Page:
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Announcing climate policy: Can a green paradox arise without scarcity?

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  • Smulders, Sjak A.

    (Tilburg University)

  • Tsur, Y.
  • Zemel, A.

Abstract

Unintended consequences of a pre-announced climate policy are studied within a framework that allows for competition between polluting and clean energy sources. We show that early announcement of a carbon tax gives rise to a “green-paradox,” in that it increases emissions in the interim period (between announcement and actual implementation), irrespective of the scarcity of fossil fuels. The paradoxical outcome is driven by consumption-saving tradeoffs facing households who seek to smooth consumption over time and holds both when the announced implementation date is taken as a credible threat and when households are skeptical about the (political) will or capability of the government to implement the policy as announced.

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Bibliographic Info

Paper provided by Tilburg University in its series Open Access publications from Tilburg University with number urn:nbn:nl:ui:12-4500307.

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Date of creation: 2010
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Handle: RePEc:ner:tilbur:urn:nbn:nl:ui:12-4500307

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Web page: http://www.tilburguniversity.edu/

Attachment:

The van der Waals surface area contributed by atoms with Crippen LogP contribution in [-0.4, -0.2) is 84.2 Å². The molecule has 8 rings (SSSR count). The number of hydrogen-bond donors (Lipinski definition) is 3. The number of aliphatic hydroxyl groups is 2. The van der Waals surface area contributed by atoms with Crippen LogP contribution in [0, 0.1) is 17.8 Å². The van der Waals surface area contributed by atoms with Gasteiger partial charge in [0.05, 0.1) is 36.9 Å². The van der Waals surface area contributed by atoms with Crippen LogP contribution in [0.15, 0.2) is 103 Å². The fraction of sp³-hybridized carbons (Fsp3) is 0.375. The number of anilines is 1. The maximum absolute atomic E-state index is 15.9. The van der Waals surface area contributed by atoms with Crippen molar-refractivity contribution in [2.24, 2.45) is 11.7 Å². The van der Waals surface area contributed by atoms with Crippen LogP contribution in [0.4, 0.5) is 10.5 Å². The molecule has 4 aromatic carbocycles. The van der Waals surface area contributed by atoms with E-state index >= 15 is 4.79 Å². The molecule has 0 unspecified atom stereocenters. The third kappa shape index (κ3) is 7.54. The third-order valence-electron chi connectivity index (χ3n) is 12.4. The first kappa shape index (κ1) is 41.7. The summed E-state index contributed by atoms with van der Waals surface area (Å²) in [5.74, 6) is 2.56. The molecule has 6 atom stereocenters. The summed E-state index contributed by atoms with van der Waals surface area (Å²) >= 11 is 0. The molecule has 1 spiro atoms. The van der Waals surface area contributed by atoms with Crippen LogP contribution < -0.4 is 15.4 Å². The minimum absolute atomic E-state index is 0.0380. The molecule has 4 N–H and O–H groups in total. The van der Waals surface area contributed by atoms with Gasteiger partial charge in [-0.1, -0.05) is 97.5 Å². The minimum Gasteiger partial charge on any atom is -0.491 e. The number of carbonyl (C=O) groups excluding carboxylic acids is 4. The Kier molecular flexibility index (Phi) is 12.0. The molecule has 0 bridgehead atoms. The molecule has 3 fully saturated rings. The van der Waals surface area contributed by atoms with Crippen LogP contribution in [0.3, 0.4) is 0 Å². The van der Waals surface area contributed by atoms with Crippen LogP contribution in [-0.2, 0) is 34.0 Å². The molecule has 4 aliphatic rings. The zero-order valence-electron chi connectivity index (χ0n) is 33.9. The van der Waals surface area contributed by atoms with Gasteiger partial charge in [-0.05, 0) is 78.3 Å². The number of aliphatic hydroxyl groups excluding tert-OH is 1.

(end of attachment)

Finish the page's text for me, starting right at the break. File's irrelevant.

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  1. Frederick van der Ploeg & Cees Withagen, 2010. "Is there really a Green Paradox?," Tinbergen Institute Discussion Papers, Tinbergen Institute 10-020/3, Tinbergen Institute, revised 27 Aug 2012.
  2. Di Maria, C. & Werf, E.H. van der, 2005. "Carbon Leakage Revisited: Unilateral Climate Policy with Directed Technical Change," Discussion Paper, Tilburg University, Center for Economic Research 2005-68, Tilburg University, Center for Economic Research.
  3. Corrado Di Maria & Sjak Smulders & Edwin van der Werf, 2008. "Absolute Abundance and Relative Scarcity: Announced Policy, Resource Extraction, and Carbon Emissions," Working Papers, Fondazione Eni Enrico Mattei 2008.92, Fondazione Eni Enrico Mattei.
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Cited by:
  1. Wirl, Franz, 2014. "Taxes versus permits as incentive for the intertemporal supply of a clean technology by a monopoly," Resource and Energy Economics, Elsevier, Elsevier, vol. 36(1), pages 248-269.
  2. Darko Jus & Volker Meier, 2012. "Announcing is Bad, Delaying is Worse: Another Pitfall in Well-Intended Climate Policy," CESifo Working Paper Series 3844, CESifo Group Munich.
  3. Corrado Di Maria & Ian Lange & Edwin van der Werf, 2012. "Should We Be Worried About the Green Paradox? Announcement Effects of the Acid Rain Program," Working Papers, Fondazione Eni Enrico Mattei 2012.49, Fondazione Eni Enrico Mattei.
  4. Frederick van der Ploeg & Cees Withagen, 2013. "Global Warming and the Green Paradox," OxCarre Working Papers, Oxford Centre for the Analysis of Resource Rich Economies, University of Oxford 116, Oxford Centre for the Analysis of Resource Rich Economies, University of Oxford.
  5. Partha Sen, 2013. "Unilateral Emission Cuts And Carbon Leakages In A North-South Trade Model," Working papers, Centre for Development Economics, Delhi School of Economics 232, Centre for Development Economics, Delhi School of Economics.
  6. Hart, Rob & Spiro, Daniel, 2011. "The elephant in Hotelling's room," Energy Policy, Elsevier, Elsevier, vol. 39(12), pages 7834-7838.
  7. Bahel, Eric & Marrouch, Walid & Gaudet, Gérard, 2013. "The economics of oil, biofuel and food commodities," Resource and Energy Economics, Elsevier, Elsevier, vol. 35(4), pages 599-617.
  8. Smulders, Sjak & Withagen, Cees, 2012. "Green growth -- lessons from growth theory," Policy Research Working Paper Series 6230, The World Bank.

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